New York City Entertainment
Restaurant Dining in NYC, New York, USA
Restaurant Dining in New York
Restaurant Dining in New York : By Area | By Cuisine | By Price New York City restaurants never lose their ability to keep rich and poor alike preferring to eat out rather than stay home. Celebrity-chef enclaves continue to sizzle, yet restaurants for those with more modest food budgets also are opening at a rapid clip, to a point where New York City has more than 18,000 eating establishments. Many glamorous names from the past retain their luster, including the celebrated 21 Club, once a speakeasy. Apart from two restaurants The Bar Room and The Upstairs this four-story townhouse with 10 private dining rooms has the legendary Prohibition-era wine cellar labeled by some jaded critics as the most wonderfully decadent dining room in the city. For doing as Romans do, Alfredo of Rome, the famed fettuccini purveyor has migrated, after a five-year hiatus, from its original Big Apple space to grander Rockefeller Center quarters with black marble, Ferrari-red leather chairs and a display case of boutique olive oils for sale. Butter, a new age East Village establishment, lends a relaxed downtown edge to the classic dining scene, serving signature reinterpretations of classic New American fare such as Spice-Rubbed Pork Loin with Pork Belly Cracklings, Straw Potato and Mustard Greens, and Seared Sea Bass with Braised Artichokes.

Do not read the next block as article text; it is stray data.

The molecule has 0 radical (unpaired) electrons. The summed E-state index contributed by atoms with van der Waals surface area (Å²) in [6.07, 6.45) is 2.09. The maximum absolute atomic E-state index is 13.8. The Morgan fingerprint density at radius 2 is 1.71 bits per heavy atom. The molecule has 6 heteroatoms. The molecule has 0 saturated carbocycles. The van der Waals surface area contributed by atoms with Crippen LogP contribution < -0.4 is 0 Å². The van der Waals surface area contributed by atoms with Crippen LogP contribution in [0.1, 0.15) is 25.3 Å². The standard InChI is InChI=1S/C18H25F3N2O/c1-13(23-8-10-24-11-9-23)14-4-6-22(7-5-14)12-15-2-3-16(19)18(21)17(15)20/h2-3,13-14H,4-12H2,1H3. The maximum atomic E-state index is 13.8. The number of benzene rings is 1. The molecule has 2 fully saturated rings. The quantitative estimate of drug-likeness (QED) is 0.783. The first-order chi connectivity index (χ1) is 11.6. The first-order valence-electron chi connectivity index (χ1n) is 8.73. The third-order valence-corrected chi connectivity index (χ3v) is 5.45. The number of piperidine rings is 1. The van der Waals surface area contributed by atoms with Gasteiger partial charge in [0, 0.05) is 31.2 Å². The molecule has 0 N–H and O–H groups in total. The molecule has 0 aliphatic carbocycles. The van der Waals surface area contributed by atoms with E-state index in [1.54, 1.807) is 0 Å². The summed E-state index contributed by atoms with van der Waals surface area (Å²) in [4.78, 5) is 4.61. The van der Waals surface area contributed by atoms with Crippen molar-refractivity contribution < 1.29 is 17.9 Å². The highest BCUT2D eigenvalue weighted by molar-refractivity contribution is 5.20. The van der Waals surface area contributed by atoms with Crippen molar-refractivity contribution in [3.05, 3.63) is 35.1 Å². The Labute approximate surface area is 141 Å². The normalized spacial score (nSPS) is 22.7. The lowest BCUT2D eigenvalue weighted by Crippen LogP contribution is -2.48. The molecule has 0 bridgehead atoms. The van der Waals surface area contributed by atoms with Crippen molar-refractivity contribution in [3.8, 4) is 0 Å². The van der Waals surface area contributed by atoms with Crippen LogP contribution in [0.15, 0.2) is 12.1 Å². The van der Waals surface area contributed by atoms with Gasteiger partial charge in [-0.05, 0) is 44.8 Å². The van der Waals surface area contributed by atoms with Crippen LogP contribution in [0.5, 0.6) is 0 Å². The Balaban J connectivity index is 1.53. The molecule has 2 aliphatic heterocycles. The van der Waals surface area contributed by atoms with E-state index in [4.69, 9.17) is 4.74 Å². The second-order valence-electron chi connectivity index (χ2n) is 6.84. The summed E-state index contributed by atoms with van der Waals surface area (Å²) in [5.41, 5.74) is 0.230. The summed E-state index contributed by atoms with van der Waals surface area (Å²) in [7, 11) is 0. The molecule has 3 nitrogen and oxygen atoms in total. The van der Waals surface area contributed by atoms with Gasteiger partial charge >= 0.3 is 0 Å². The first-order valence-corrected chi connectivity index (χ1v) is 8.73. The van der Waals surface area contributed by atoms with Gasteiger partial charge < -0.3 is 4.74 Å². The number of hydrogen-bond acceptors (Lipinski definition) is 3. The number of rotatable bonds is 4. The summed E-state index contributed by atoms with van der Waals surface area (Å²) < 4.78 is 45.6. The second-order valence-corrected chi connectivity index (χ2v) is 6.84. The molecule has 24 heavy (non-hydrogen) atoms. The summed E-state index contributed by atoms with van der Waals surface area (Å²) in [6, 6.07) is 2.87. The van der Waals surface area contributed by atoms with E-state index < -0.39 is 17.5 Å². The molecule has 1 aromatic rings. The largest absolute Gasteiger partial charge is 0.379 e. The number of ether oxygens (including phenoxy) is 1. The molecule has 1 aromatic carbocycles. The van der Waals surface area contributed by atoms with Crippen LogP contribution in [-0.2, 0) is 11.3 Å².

The Slow Food Guide to New York City: Restaurants, Markets, Bars
A deliciously different guide for native New Yorkers and visitors alike, with a broad yet discriminating view of the Big Apple’s incredibly rich food landscape. Compiled and written by passionate food-lovers who know the city inside and out, this unique guide covers not only the fancy four-star restaurants but the neighborhood hangouts and hidden treasures that make New York City such an international culinary destination. The Slow Food Guide to New York City celebrates the foods and cuisines of the city’s finest restaurants, green markets, specialty food shops, bars, and late-night spots. What all these places share is a commitment to the values of the international Slow Food movement: Artisanship, Conviviality, Eco-Gastronomy, Freshness, Sustainability, Tradition, and Typicality.
At Seventh Avenue’s Bagel & Bean, healthy alternatives for takeout or delivery include hand-rolled bagels, nonfat cream cheeses and create-your-own leaf salads. Far East food in a far out setting reigns at Ruby Foo’s Times Square, creating buzz amid Broadway lights with a fifty-foot long sign spelling out Ruby Foo’s. In Greenwich Village, the casual, hip Garage Restaurant & Café combines seafood, steaks and raw bar specialties with prime people-watching potential from outdoor tables in warmer months. Mickey Mantle’s Restaurant near Central Park South dishes up hearty American fare in a memorabilia sports bar setting with nearly a dozen monitors. Fans of red, white and blue tried-and-true also flock to Delmonico’s the first restaurant in the United States for more than 160 years serving fresh seafood, steaks and chops as well as original takes on Eggs Benedict, Lobster Newburg and Baked Alaska. Union Square Café, one of America’s most popular gathering spots, serves value-oriented American fare in a relaxed, elegant setting. From noodles in Chinatown to savory prime rib at top-rung steakhouses, the Big Apple has a juicy culinary spectrum all its own.